Zadik Zadikian’s Leap into the Third



Zadik Zadikian at his solo exhibition “Summer Convergence” in Los Angeles.


To perceive, in the darkness of the present, this light that strives to reach us but cannot — this is what it means to be contemporary.

      — Giorgio Agamben


The cusp of the third decade of the 21st century celebrates the underground survivors of the unabated domination of conceptualism in the art world which froze out organic expression arising from the human touch.

Not to be deterred, Zadik Zadikian made a heroic escape from behind the Iron Curtain to forge his own passage through Uncertainty as an artist. Drawing on his ancient heritage to breathe new life into the crucial matter of art as mater (Mother) birthing the spirit of a new age.

The triumph of this eternal quest is what makes Zadakian the standard bearer of a 21st century neomodernism.

The spectacular Zadik Zadikian 21st century icon, Hermaphroditus (Hydrocal Mummified with Burlap 20 x 45 x 81 in), innovates the point of the feminine downward triangle as the pregnant belly, rather than the vulva, as is typical in ancient artifacts. This is surely an indication that we have moved beyond conception, beyond gestation…to the 21st century birth!

By way of plunging into the archaic and denying the art world fashion of conceptualization for his alchemical pursuit of spirit in matter, Zadik Zadikian arises with a neomodernism celebrating the feminine power in organic forms that are remarkably alive in their stillness. Reflecting on the power of movement within stillness is how this contemporary is defining 21st century art.

“This work is about the outside. How does the outside impact us? We can fight against influence, we can shut our eyes and yet somehow there is a change,” states Zadikian. “Like a night sky, like countless worlds we cannot touch, this process is the attempt to find and see our foreign elements, our foreign ideas.”

The Human Touch

The Zadikian human touch dominates the focus of his awareness of his range of symbolic subjects presented here as a sample of his vast ouevre — his signature abstracted figurative portraits revealing traces of his fingerprint.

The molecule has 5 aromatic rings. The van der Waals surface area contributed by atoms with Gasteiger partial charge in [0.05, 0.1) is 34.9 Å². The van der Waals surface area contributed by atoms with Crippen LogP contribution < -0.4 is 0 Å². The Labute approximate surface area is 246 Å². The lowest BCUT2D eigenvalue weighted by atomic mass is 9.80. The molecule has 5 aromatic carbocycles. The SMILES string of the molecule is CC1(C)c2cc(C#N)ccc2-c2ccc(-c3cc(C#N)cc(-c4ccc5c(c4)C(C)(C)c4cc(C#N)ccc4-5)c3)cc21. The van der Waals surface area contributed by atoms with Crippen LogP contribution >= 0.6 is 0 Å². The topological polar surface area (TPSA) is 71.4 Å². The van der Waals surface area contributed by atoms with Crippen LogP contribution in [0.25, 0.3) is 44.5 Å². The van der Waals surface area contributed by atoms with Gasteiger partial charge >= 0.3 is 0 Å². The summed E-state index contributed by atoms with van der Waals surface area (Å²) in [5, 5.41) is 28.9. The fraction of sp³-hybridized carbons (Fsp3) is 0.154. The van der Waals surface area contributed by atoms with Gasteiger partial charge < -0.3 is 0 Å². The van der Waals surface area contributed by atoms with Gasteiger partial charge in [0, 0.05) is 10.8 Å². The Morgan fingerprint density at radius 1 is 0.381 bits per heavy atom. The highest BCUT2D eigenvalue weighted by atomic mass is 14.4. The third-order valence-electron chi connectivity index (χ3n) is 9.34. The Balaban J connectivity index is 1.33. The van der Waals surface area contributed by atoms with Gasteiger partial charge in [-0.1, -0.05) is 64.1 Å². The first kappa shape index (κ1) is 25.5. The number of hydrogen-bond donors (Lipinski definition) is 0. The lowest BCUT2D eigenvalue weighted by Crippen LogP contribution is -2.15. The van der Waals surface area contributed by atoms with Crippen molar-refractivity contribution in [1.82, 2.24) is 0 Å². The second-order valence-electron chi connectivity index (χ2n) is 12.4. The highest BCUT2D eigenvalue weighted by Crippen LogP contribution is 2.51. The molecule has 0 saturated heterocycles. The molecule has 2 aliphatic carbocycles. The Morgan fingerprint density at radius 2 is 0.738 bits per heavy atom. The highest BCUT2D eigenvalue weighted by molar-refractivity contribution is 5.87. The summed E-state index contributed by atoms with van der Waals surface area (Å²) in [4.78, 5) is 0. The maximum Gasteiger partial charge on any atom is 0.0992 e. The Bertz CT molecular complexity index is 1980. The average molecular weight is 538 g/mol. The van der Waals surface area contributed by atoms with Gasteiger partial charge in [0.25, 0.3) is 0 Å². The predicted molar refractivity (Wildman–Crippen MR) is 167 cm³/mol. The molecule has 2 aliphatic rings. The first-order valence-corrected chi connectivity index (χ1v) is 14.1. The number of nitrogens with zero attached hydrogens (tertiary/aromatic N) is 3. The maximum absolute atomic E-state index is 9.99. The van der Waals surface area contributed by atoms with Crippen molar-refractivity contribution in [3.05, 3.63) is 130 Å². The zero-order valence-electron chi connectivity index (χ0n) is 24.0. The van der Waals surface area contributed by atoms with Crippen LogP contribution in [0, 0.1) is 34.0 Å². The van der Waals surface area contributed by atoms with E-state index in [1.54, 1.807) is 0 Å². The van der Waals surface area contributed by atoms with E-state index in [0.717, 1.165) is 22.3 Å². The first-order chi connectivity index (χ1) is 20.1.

Zadik Zadikian Gisela (High File Clay Water-gilded 24k Gold 13 x 7 x 5 in)

Reflecting on the power of movement within stillness is how Zadikian is defining 21st century art. “This work is about the outside. How does the outside impact us? We can fight against influence, we can shut our eyes and yet somehow there is a change,” he states. “Like a night sky, like countless worlds we cannot touch, this process is the attempt to find and see our foreign elements, our foreign ideas.”

The new emphasis on authenticity in the culture is encapsulated in the powerful visceral presence pregnant with meaning of the Zadikian oeuvre. Amorphous shapes are united in the artist’s Midas touch which placed his early classical works, informed formal training at Erevan Art Academy, into museums of contemporary behind the airing Curtain.

The artist’s intention to reverse his formal training to play with terra-cotta catalyzed his decades of perfecting a process of injecting spirit into matter (mater/mother) through various forms of collaboration with his audience.

Sourcing a Vocabulary in Gold

Zadik Zadikian’s Los Angeles studio

The artist entered the New York art world in 1969 after a daring escape from the Soviet Union which landed him in San Francisco beforehand, where he worked on large-scale public sculpture installations in the Brancusi lineage. In the New York art world of the seventies, the artist worked on projects with the legendary Tony Shafrazi, his lifelong friend and dealer.

In the New York art world of the seventies, the artist worked on projects with the legendary Tony Shafrazi, his lifelong friend and dealer. His 1978 project “1000 Bricks Gilded in 24 Karat Gold Leaf” distilled his alchemical vision of transformation within the minimalist focus on everyday material.